Limitations of Questionnaires and Web Experiments

Web-based surveys and questionnaires are a vital epidemiologic technique, providing important information on the condition of public health and diseases. They are a typical method of gathering data that is often less expensive and time-consuming than face-toface interviews, mailed questionnaires or automated menus for phones systems. Questionnaires and Web experiments are not without their limitations, which must be addressed in order to get reliable and valid results.

A questionnaire could be influenced by response bias, the tendency of respondents to answer questions based on their personal opinions rather than according to research goals. The design of a questionnaire may affect responses in a variety of ways. For instance, the wording of the question could influence whether respondents understand the question and interpret it in the same way (reliable) or whether the question is relevant to what you’re interested in (valid) and the ability of respondents to accurately answer (credible).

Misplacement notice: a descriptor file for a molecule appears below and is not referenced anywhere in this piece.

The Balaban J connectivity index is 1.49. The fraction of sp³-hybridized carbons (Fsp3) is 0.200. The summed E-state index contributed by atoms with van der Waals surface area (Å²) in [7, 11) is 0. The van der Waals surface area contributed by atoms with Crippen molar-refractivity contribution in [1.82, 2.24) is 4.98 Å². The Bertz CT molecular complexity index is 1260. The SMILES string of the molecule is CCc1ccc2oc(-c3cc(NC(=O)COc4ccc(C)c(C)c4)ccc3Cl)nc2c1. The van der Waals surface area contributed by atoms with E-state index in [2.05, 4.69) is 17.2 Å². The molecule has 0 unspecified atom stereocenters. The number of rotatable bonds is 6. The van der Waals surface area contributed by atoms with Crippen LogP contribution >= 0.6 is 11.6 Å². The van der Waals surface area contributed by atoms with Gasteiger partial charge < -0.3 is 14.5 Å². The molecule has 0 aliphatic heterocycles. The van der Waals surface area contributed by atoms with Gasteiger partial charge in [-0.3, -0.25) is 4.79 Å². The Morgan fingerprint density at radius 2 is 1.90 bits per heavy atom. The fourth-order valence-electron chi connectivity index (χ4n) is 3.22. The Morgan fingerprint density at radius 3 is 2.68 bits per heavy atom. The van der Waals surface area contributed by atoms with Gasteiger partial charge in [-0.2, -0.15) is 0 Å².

Respondents might also experience survey fatigue or lack of engagement with the questions that are asked and reduces the chance of them offering honest answers. Additionally, a lack of incentives or monetary compensation could discourage respondents from taking the time to complete a questionnaire.

Online questionnaires can also pose a challenge for some experimental designs for example, positioning or reaction time studies. It is challenging to measure and control variables across participants because of the different settings for browsers as well as operating systems and sizes of screens.

Finally, Web-based surveys are only available to those who have keyboards and are Internet knowledgeable, which currently isn’t a large portion of the population. It is also difficult for Web researchers debriefing participants after the experiment window has closed.